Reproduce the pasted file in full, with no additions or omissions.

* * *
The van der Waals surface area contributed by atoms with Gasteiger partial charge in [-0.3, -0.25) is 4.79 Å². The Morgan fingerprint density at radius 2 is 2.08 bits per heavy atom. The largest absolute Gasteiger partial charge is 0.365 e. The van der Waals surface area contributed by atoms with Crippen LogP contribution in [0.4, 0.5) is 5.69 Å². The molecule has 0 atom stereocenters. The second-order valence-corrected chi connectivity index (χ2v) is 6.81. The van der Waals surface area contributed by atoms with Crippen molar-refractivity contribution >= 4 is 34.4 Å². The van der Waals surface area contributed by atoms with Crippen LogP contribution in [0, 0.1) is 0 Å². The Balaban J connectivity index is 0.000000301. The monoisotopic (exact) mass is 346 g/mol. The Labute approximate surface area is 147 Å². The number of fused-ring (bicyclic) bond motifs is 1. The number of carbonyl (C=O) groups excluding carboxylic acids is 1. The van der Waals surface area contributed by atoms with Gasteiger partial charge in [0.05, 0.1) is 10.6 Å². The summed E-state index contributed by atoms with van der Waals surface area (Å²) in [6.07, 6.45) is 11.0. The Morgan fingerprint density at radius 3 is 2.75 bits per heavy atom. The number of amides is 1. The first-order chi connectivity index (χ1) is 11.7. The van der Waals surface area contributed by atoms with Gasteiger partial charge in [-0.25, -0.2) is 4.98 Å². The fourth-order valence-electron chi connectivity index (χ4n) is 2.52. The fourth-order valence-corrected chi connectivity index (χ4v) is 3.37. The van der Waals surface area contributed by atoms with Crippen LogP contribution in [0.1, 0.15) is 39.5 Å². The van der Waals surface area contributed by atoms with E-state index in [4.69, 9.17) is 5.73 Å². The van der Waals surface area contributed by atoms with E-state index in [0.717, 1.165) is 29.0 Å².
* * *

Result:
The van der Waals surface area contributed by atoms with Gasteiger partial charge in [-0.3, -0.25) is 4.79 Å². The Morgan fingerprint density at radius 2 is 2.08 bits per heavy atom. The largest absolute Gasteiger partial charge is 0.365 e. The van der Waals surface area contributed by atoms with Crippen LogP contribution in [0.4, 0.5) is 5.69 Å². The molecule has 0 atom stereocenters. The second-order valence-corrected chi connectivity index (χ2v) is 6.81. The van der Waals surface area contributed by atoms with Crippen molar-refractivity contribution >= 4 is 34.4 Å². The van der Waals surface area contributed by atoms with Crippen LogP contribution in [0, 0.1) is 0 Å². The Balaban J connectivity index is 0.000000301. The monoisotopic (exact) mass is 346 g/mol. The Labute approximate surface area is 147 Å². The number of fused-ring (bicyclic) bond motifs is 1. The number of carbonyl (C=O) groups excluding carboxylic acids is 1. The van der Waals surface area contributed by atoms with Gasteiger partial charge in [0.05, 0.1) is 10.6 Å². The summed E-state index contributed by atoms with van der Waals surface area (Å²) in [6.07, 6.45) is 11.0. The Morgan fingerprint density at radius 3 is 2.75 bits per heavy atom. The number of amides is 1. The first-order chi connectivity index (χ1) is 11.7. The van der Waals surface area contributed by atoms with Gasteiger partial charge in [-0.25, -0.2) is 4.98 Å². The fourth-order valence-electron chi connectivity index (χ4n) is 2.52. The fourth-order valence-corrected chi connectivity index (χ4v) is 3.37. The van der Waals surface area contributed by atoms with Crippen LogP contribution in [0.1, 0.15) is 39.5 Å². The van der Waals surface area contributed by atoms with E-state index in [4.69, 9.17) is 5.73 Å². The van der Waals surface area contributed by atoms with E-state index in [0.717, 1.165) is 29.0 Å².